Extraordinary Leadership Part 2

One of the 7 books that I finished over my Christmas break (can you tell I like to read?!) was Jenni Catron’s The 4 Dimensions of Extraordinary Leadership.  A few weeks ago I wrote this post about the first portion of the book.  It was an incredible privilege and honor to be part of Jenni’s virtual book club hosted by Propel Women.  Not only did she record videos each of the 4 weeks of the club, but she took time to pray for us, respond to our comments and questions, and encourage us on our own leadership journeys.

The core of Jenni’s book, in chapters 4 through 7, explored each of the 4 dimensions from Mark 12:30 – heart, soul, mind and strength.  Not only does Jenni make it clear to see what leading from each of those dimensions looks like, she also takes the time to explore what your weaknesses may be in conjunction with that dimension.  I’d like to take a few minutes to share with you what I found to be the highlights of each element.

Lead with all your heart

  • These leaders understand that one of our greatest human needs is to be known.
  • You can see that we are all unique, and that uniqueness can be used to contribute to a greater story.
  • Praise is only meaningful when it’s given by someone who will also compel you to grow. (Loc 1134)
  • In order to lead someone, you first have to be able to connect.  And to connect with someone, we must treat them as the center of our attention.
  • You will have the greatest amount of influence on people when you genuinely care about them.
  • When your heart “gets in the way”, you may find yourself the hero for the present, but creating dysfunction for the future.


Lead with all your soul

  • These leaders use the convictions of their faith as guidelines for every decision and action they take.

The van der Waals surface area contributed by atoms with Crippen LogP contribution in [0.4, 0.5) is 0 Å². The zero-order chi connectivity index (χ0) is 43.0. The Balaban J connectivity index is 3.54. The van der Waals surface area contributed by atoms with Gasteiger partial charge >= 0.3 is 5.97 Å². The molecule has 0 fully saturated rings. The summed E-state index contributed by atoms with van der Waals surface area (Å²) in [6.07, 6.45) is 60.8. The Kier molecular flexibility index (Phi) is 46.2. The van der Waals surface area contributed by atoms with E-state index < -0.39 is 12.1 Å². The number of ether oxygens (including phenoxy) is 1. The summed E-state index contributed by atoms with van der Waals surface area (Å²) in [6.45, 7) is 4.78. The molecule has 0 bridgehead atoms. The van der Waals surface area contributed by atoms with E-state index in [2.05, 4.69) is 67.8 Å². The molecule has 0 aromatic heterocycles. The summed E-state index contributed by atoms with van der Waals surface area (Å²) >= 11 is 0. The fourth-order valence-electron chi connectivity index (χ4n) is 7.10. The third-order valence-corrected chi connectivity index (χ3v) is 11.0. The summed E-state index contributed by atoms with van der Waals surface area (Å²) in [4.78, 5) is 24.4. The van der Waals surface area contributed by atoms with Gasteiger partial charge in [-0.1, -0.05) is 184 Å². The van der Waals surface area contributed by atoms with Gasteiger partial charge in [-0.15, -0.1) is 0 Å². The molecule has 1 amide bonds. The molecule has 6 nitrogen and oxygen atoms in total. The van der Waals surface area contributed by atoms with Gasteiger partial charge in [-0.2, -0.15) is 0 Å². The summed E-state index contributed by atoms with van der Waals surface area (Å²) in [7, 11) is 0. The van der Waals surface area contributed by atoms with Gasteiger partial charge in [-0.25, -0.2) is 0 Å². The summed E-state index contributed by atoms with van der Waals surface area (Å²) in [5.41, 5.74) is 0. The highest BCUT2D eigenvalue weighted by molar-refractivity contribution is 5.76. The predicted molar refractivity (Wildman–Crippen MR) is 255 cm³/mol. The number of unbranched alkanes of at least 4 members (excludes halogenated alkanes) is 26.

• You recognize you are part of God’s plan, not His complete plan – therefore the ultimate authority is not yours to claim.
  • You pour into the lives of those you lead more than you expect them to serve you.
  • What if rather than attempting to impart wisdom to those we lead, we begin praying for wisdom to enter their hearts? (Loc 1563)
  • This is most consistently shown through our character – how we live, not what we say.


Lead with all your mind

  • Management is the method that we use to put our leadership into action.
  • By putting time and effort into processes and procedures, we help our organizations reach maximum effectiveness.
  • Stewardship is a huge part of leading well – because when we manage our resources (people, stuff, time, etc) well, God may choose to entrust us with more.  Not only that, but good stewards inspire trust in those they lead. (Loc 1881)
  • When your mind takes control, you must be careful not to become prideful, arrogant, or the person who shoots down everyone else’s ideas.


Lead with all your strength

  • These leaders inspire hope and possibility to their teams because they exude the strength that comes from great vision.
  • Tying the everyday tasks that your team completes to vision outcomes will provide incredible motivation.
  • Vision without action creates pipe dreams.  Visionary leaders are not only dreamers; they are doers too. (Loc 2228)
  • Not only do you define the goals, you also provide the pathways to see those goals accomplished.


The final portion of Jenni’s book shows you how to practically start leading with all four of these dimensions in mind. Though it was easy for me to identify my own strengths as I lead, it was even easier to dwell on my shortcomings and weaknesses.  But I was reminded that the calling that I have to lead isn’t meant to be a burden – it’s meant to be compelling.  I am compelled to share with others what I have learned.  I am compelled to help my teams know that they are part of a bigger story.  I am compelled to be the extraordinary leader that God has called me to be.

Want to read Part One?  You can do that here.



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